As I reminded my audience in Albany, we are all products of complex, rich lives.  Thus our art-making can be equally individualistic and special.  In a way, this silverpoint drawing, Warbler Weaving, that I drew earlier this year, is a symbol of our creative lives as artists.  We weave together so many strands of different things - large, small, fragile, strong- to create art that expresses who we are.  The results go out into the world, sending messages and inviting shared experiences, as the creative circle is completed between artist and viewer. In the same way, this exquisite little nest I found goes from being a home in which to rear nestlings to sharing the warbler's magical creation with a wider human audience.

I was so grateful to the Albany Arts Council and its gracious Executive Director, Carol Hetzler, for allowing me to share my passion for art.  It enabled me to remember that I need to return to creating art, very soon.

Unexpected Gifts to Artists by Jeannine Cook

Sometimes, when it is hard to remember you are an artist because other events crowd in on you in life, there are gifts that come along to remind you about your real passion, art.

One that came to me last year, but has come around at the exact moment I need it most at present, was an invitation to exhibit in a solo show at the Albany Arts Council in Albany, Georgia.  The date has come around, for April 2013, at a point when it is most helpful in my life. 

Brush or Stylus: Jeannine Cook's Choices will open with a reception from 6-8 p.m. on Thursday, April 4th at the Albany Arts Council.  Later, on April 30th, I will be giving an informal talk at a Brown Bag Lunch. 

Azalea indica,  metalpoint 10 x 7" image, Jeannine Cook

Azalea indica, metalpoint 10 x 7" image, Jeannine Cook

This is the image used on the invitation, a silverpoint and copperpoint drawing I did of the wonderful, luminous big-flowered azaleas so typical of spring in the Southeast of the United States.

The exhibition will include watercolours - mostly landscapes of coastal Georgia - and silverpoint drawings of flowers, trees and other subjects that lend themselves to this high key lustrous medium.  Since the silver, gold or copper that I use in a stylus cannot be erased, the drawing is always an adventure.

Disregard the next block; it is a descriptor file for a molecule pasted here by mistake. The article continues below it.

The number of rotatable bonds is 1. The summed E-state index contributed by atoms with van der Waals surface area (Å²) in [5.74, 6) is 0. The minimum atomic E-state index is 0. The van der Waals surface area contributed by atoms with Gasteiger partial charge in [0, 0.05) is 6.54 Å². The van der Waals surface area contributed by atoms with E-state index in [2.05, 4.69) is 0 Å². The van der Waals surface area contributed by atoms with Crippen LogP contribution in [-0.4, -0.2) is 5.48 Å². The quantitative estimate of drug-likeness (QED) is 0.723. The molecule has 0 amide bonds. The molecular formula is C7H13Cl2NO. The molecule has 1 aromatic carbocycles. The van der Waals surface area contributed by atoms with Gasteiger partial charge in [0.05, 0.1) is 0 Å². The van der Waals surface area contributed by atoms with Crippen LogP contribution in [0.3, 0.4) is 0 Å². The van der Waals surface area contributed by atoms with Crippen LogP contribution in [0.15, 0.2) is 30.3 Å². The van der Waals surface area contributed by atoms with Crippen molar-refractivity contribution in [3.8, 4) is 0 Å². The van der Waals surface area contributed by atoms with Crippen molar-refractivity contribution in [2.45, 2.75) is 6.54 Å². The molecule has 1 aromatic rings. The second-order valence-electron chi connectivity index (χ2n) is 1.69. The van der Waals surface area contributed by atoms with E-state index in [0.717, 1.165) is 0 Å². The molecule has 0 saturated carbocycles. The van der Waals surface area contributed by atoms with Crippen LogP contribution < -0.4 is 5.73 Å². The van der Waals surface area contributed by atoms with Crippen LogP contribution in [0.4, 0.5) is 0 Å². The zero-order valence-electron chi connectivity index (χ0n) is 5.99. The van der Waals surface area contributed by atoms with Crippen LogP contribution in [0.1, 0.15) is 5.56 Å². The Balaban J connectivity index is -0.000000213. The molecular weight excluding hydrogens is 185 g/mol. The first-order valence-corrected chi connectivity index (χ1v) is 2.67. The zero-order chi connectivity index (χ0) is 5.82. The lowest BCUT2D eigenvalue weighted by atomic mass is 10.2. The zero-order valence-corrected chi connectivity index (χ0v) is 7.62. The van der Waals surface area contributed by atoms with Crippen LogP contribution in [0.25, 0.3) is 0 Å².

Another gift I was recently given out of the blue was being selected by curator Tania Becker to be included in a six-artist exhibition at Spruill Gallery, Atlanta, Formations: Patterns  in Nature.  Four of my silverpoint drawings, two on a white ground and two on a black ground, were selected. 

Balsam Mountain Beech,   silverpoint, 15 x 11" image, Jeannine Cook

Balsam Mountain Beech,

silverpoint, 15 x 11" image, Jeannine Cook

Rings of Time I,   silverpoint on black ground, 7.5 x 5.5" image, Jeannine Cook

Rings of Time I,

silverpoint on black ground, 7.5 x 5.5" image, Jeannine Cook

Turmoil - Red Oak,  silverpoint on black ground, 7.5 x 5.5" image, Jeannine Cook

Turmoil - Red Oak, silverpoint on black ground, 7.5 x 5.5" image, Jeannine Cook

The exhibition opened on 14th March and will run until June.  It sounds to be an interesting show and I was crestfallen not to be able to get to its opening.  Nonetheless, being in the show was an unexpected surprise.

Another gift from the blue is always when an artist gets a phone call from a collector who says that they have moved to a new home and feel that another "Jeannine Cook" drawing or painting is needed.  What a delicious compliment.

These are the sort of gifts that any artist appreciates, but in my case, as I sit with my husband in a hospital room, far from my studio world, these are vital reminders of my other self.  The gods are kind!